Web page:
Repaired K-Wing with a 1/8″ diameter magnet.


Not much to say on this one.  Take the intended destination peg and snip the top off.  Then, using the sander bit on the Dremel file it down until it is even.


Sanding bit I used.


It’s best to have two magnets for this, because if you screw up you’re going to have to get messy.  Take your two magnets and pair them together, then using a marker, mark the “back” of the magnets.  This will be useful for keeping track of which end of the magnet to glue into the mini.

Take one of the cotton swabs and snip an end off.  I use this end to dip into the glue and put into the ship.  I do this for two reasons: 1) better control than the glue nozzle and 2) I managed to glue the nozzle shut and it’s now useless.


Snips and the remains of a cotton swab.

Put some glue into the hole you made in the ship, then add the magnet.  Remember, put the side we drew on “inside” the ship (or however you did it, just be consistent) so we know which ends will attract each other. DO NOT SPRAY ACTIVATOR YET!  Once the magnet is in a good spot, use your cotton swab to paint on a little more glue on the edges, or your magnet might get ripped out of it’s spot.  It’s not good to dip a dirty swab into the bottle again, so do your best to keep in clean, or just get a new one.  Now, one spray of the activator should lock in your magnet.  Make sure your glue bottle is shut and you’re not spraying into anything (like a paint bottle or a drink you have) dangerous.

Then, repeat the process on the peg.  You can try using plastic tweezers to place the magnet (as metal will attract it and ruin your work) but I haven’t found a good way to avoid getting glue on your fingers.  It’s just gonna happen.  Anyway, make sure you’re brushing glue on the edges of your magnet; these magnets are super strong and putting glue on only the bottom isn’t sufficient.  That, and you probably aren’t getting any activator underneath the magnet, so it could take several hours to cure.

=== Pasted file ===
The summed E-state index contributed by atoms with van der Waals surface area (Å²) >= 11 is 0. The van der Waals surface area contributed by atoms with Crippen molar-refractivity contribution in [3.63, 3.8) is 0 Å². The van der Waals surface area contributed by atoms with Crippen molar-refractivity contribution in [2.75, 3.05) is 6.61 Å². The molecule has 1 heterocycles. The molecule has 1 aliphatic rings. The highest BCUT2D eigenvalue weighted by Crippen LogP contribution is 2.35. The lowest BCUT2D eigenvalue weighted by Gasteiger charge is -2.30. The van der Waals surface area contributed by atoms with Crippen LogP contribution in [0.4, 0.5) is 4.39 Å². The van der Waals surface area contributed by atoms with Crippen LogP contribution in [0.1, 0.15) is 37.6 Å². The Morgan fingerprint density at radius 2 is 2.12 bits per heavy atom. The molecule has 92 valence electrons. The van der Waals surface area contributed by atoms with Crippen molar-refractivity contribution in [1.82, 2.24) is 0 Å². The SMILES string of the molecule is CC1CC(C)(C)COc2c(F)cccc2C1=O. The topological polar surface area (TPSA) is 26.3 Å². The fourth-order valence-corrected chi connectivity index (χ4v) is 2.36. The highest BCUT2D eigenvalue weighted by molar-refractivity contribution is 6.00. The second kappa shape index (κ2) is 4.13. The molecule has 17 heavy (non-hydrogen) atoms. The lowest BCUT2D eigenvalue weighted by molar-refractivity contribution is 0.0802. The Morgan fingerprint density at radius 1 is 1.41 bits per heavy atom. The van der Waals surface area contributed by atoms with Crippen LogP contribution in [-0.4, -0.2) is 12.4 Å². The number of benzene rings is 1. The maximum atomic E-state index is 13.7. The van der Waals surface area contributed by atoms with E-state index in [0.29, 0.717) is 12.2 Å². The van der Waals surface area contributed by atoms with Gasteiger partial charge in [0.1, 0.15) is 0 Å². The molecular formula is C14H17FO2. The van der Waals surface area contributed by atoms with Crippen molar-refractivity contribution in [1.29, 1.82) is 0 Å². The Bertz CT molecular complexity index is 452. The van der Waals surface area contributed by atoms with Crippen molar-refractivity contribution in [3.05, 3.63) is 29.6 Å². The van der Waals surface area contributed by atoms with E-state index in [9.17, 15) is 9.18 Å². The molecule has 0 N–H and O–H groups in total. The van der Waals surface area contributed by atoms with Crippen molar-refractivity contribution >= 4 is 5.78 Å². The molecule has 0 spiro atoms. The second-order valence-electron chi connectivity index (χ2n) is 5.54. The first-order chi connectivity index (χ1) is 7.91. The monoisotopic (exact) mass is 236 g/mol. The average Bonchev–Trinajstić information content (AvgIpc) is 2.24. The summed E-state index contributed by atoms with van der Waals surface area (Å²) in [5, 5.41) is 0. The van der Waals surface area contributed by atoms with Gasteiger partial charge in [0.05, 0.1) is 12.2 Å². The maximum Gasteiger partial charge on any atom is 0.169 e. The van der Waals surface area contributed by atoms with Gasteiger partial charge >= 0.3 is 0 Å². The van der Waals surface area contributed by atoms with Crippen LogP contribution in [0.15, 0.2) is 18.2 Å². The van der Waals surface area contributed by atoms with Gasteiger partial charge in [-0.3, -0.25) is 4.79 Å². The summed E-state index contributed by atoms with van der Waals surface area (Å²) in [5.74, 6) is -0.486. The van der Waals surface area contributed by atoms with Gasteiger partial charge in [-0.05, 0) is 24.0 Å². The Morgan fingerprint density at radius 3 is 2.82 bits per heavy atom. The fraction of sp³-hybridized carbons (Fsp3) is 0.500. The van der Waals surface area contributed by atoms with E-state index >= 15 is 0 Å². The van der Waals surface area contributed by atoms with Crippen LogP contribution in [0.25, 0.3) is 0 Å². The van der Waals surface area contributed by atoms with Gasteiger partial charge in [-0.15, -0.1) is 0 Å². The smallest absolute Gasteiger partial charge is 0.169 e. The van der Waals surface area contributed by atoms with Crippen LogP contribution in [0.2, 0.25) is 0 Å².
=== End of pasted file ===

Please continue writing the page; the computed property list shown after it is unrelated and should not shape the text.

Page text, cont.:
1/8″ manget on a small-based peg. Note the glue visible around the edges.


Did you screw up?  If you did…well, you can’t follow directions very well and I have no interest in continuing this conversation.  Please go somewhere else.

If it worked, Haha, awesome!  Yes!  There’s a secret club in the back of all game stores for people with magnetic models.  There’s also a secret menu at In-N-Out Burger (!?!?!?!).  Most people know about Animal Style, but there’s also a delicious Chicken Sandwich.  They’re gonna pretend they don’t have one (they hate making it!) but just insist.  Repeatedly.  It might get awkward, but dude, such a good sandwich and it’s totally worth it.

Here are some pics of magnetic ships (including the Rebel Transport from the Raider Video).  I should mention; that ship initially had the back peg fall off and I was able to squeeze a magnet in there.  In the front, I simply attached it to the bottom of the female peg.


Magnetized ship on the left. By removing the female peg, you’re dropping the height of your ship by a few millimeters.


Peg for the Rebel Transport. Make sure to match your magnets correctly!


Bottom of the magnetized Rebel Transport. Note the position of the two magnets.


K-Wings and a Transport fleeing a double Decimator attack!

As mentioned, I’m relatively inexperienced with these modifications, so if you have ways of improving my methodology, then absolutely speak up.  Do not tolerate my incompetence.  Though, honestly guys, just try it.  It can be pretty intimidating to mess with your mini’s like this, but it’s not that difficult.  It’s super nice to have the Dremel tool, but I’ve done this before with a pocket knife and a nail file (not recommended).  Just be careful and go slow and you should be good, even those of you who are inexperienced.

Thanks for checking it!

Tags:  , , , ,